seared ahi (the yin)
grilled shutomi (the yang)
Isaac's misoyaki butterfish was fine, flavored with miso, ginger and soy and accompanied by baby bok choy and steamed rice. My mom ordered the roasted duck breast which was tender and tasty, given a Chinese kick with the addition of a black bean reduction. All of us agreed that the dish was good but because we are all used to authentic Chinese duck and black bean preparations that are so much more intense in flavor in texture, we also agreed that the dish was no match against the "real" thing. I never got to try my brother's pan seared sole which looked yummy enough sitting atop some mushroom ravioli. I'm taking his word for it that the dish was well-prepared.
you so fine: misoyaki butterfish
roasted duck: good, but it ain't no chinatown
supposedly, the sole had soul
The real winner of the night in my opinion were the honey & mustard braised shortribs, a "Roy's Classic" dish. Each bite was a perfect blend of deep smoky and sweet flavors and of beef swirled with that gelatinous goodness that only comes about with a nice braise. It's no wonder this dish stays on the menu day in and day out.
shortribs to die for
They say you can't leave Roy's without getting his famous melting hot chocolate souffle, and because it takes about 20 minutes to prepare, eager-beaver waiter boy came to take our dessert order practically right after our entrees had hit the table. I can't deny it--the souffle was ultra-sinful, oozing with silky molten chocolate as soon as the first fork broke it open. A scoop of vanilla ice cream helped to add a cool and mellow touch to this rich concoction. It was delicious, yes, but at the same time, I didn't think of it as super special--it seems as though every restaurant and its mother has their own version of a chocolate souffle nowadays, whether it's called a molten chocolate cake or a chocolate lava cake or a molten lava cake. Roy's version just happened to be well done. We also indulged in Roy's pineapple upside down cake which, though not quite as delectable as the chocolate souffle, was a special treat that we don't get to try very often.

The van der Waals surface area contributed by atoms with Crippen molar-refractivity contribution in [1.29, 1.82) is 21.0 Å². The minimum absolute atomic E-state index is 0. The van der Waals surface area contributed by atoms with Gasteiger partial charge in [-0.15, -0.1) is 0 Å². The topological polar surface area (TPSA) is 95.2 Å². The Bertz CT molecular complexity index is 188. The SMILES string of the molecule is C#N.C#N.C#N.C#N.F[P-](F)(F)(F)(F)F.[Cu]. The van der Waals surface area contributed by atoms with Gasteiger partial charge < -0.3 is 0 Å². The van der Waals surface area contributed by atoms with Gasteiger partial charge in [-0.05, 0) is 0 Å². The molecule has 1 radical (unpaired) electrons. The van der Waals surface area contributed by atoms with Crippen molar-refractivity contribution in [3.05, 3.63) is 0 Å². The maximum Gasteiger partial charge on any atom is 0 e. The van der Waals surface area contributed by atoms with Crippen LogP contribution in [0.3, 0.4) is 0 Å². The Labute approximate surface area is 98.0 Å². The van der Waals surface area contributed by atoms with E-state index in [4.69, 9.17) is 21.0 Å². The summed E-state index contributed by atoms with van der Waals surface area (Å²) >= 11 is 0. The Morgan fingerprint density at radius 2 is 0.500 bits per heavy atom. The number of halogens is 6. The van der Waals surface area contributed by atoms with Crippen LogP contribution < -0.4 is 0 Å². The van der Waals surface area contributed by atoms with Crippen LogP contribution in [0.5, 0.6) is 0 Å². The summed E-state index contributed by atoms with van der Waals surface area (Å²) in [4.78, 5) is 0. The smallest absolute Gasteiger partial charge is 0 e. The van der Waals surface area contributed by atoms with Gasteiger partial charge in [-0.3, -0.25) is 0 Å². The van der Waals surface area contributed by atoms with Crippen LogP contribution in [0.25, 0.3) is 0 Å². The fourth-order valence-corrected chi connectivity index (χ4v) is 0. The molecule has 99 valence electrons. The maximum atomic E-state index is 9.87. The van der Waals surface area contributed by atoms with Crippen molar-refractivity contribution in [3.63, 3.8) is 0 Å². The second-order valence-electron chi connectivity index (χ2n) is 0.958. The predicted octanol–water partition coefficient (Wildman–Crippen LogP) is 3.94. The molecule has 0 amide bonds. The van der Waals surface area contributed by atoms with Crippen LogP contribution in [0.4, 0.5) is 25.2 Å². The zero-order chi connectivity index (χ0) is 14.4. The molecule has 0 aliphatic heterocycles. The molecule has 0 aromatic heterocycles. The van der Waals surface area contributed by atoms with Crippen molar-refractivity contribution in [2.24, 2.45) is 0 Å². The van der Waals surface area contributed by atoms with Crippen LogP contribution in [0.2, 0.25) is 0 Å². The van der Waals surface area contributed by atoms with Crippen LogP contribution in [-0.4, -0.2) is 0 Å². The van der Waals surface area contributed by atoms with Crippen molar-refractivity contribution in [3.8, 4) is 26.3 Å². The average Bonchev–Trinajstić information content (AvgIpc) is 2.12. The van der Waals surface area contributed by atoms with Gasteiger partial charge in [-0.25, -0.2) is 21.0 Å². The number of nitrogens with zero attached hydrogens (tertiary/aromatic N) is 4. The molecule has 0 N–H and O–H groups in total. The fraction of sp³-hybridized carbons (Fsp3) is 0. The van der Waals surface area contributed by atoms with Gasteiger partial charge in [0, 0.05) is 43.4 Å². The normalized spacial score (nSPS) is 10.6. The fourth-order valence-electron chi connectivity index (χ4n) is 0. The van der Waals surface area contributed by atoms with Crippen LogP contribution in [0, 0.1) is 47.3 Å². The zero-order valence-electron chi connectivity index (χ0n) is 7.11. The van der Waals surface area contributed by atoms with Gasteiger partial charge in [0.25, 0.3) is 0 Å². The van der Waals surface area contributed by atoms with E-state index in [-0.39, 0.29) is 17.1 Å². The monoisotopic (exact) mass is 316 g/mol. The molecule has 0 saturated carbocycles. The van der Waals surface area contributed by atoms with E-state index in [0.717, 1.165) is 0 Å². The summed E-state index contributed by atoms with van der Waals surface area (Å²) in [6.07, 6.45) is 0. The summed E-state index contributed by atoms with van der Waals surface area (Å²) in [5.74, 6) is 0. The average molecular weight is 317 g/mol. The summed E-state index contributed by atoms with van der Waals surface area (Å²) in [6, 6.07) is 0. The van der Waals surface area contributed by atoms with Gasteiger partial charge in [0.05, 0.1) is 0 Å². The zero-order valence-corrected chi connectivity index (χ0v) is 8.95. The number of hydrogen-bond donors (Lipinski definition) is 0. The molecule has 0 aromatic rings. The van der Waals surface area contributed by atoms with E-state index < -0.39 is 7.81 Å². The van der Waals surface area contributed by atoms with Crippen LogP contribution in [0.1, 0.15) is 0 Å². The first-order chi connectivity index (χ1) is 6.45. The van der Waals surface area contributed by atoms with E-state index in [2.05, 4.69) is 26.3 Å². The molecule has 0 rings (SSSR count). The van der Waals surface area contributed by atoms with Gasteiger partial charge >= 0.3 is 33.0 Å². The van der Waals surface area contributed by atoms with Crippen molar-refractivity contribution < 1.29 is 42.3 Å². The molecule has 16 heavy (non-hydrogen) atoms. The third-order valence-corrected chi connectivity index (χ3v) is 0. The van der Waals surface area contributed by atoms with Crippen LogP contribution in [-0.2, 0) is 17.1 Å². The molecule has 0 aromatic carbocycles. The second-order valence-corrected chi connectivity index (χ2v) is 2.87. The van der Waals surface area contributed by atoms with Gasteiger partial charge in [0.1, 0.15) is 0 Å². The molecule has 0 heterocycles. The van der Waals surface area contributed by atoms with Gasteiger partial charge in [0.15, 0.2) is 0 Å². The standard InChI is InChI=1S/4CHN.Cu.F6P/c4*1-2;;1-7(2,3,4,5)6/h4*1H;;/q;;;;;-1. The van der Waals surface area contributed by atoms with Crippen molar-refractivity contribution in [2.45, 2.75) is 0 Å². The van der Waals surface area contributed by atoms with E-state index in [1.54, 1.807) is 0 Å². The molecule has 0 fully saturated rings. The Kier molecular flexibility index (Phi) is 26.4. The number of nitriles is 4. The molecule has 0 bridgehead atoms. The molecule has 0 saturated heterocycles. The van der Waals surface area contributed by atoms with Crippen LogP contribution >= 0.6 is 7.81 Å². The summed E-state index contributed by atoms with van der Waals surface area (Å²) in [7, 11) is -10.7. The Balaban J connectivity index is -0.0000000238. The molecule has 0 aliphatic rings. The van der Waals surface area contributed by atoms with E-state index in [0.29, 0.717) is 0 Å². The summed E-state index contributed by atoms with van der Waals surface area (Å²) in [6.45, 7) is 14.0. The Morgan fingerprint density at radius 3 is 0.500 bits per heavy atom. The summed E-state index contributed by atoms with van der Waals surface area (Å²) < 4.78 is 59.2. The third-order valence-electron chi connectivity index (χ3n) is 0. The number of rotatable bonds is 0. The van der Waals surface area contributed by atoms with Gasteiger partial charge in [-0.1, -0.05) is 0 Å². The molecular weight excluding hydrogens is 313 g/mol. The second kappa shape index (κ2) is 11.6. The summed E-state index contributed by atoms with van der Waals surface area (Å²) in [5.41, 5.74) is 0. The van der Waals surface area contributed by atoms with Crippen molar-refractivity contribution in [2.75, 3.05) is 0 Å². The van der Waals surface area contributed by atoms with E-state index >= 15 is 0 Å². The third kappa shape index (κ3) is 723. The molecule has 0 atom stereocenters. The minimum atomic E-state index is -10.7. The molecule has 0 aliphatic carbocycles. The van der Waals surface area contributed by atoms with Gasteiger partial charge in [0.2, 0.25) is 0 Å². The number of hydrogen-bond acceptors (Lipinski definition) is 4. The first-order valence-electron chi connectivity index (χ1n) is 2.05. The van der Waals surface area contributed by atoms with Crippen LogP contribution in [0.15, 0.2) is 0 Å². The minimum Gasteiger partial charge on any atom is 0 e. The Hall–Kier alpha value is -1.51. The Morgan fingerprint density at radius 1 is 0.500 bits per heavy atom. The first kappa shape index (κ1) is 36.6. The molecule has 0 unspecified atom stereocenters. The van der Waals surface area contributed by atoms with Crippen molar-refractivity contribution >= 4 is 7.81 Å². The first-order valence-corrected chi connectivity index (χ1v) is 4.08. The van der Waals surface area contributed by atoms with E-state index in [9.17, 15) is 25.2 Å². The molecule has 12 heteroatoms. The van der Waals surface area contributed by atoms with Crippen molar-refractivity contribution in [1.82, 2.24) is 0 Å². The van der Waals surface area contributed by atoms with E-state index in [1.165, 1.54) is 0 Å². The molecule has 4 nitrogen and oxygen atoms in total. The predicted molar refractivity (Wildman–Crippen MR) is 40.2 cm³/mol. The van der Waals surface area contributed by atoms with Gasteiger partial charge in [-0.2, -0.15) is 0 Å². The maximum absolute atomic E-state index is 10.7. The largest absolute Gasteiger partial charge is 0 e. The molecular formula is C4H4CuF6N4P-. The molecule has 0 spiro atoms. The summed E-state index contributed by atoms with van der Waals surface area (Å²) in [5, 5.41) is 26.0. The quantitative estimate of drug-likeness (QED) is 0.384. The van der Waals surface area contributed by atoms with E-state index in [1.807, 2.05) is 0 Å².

chocolate souffle: everyone's got it, but this one's better than your mama's
pineapple upside down cake: it's hawaii...why not?
You'd think that having had meal after meal of Pacific Rim creations, we'd be completely sick of anything Asian Fusion/Pacific Rim after our meal at Roy's. What happened instead was the complete opposite. We had a wonderful experience which caused me to actually itch for more of Roy's creations here on the mainland and more importantly, we strengthened our own Asian-Fusion familial bonds by making that sacrifice--spending quality time with people other than ourselves during our honeymoon. Whodathunkit? So thank you, Roy's, for helping us nurture the Asian-Fusion relationship.
303 Piikea Avenue
(inside the Piilani Shopping Center)
Kihei, Maui, HI 96753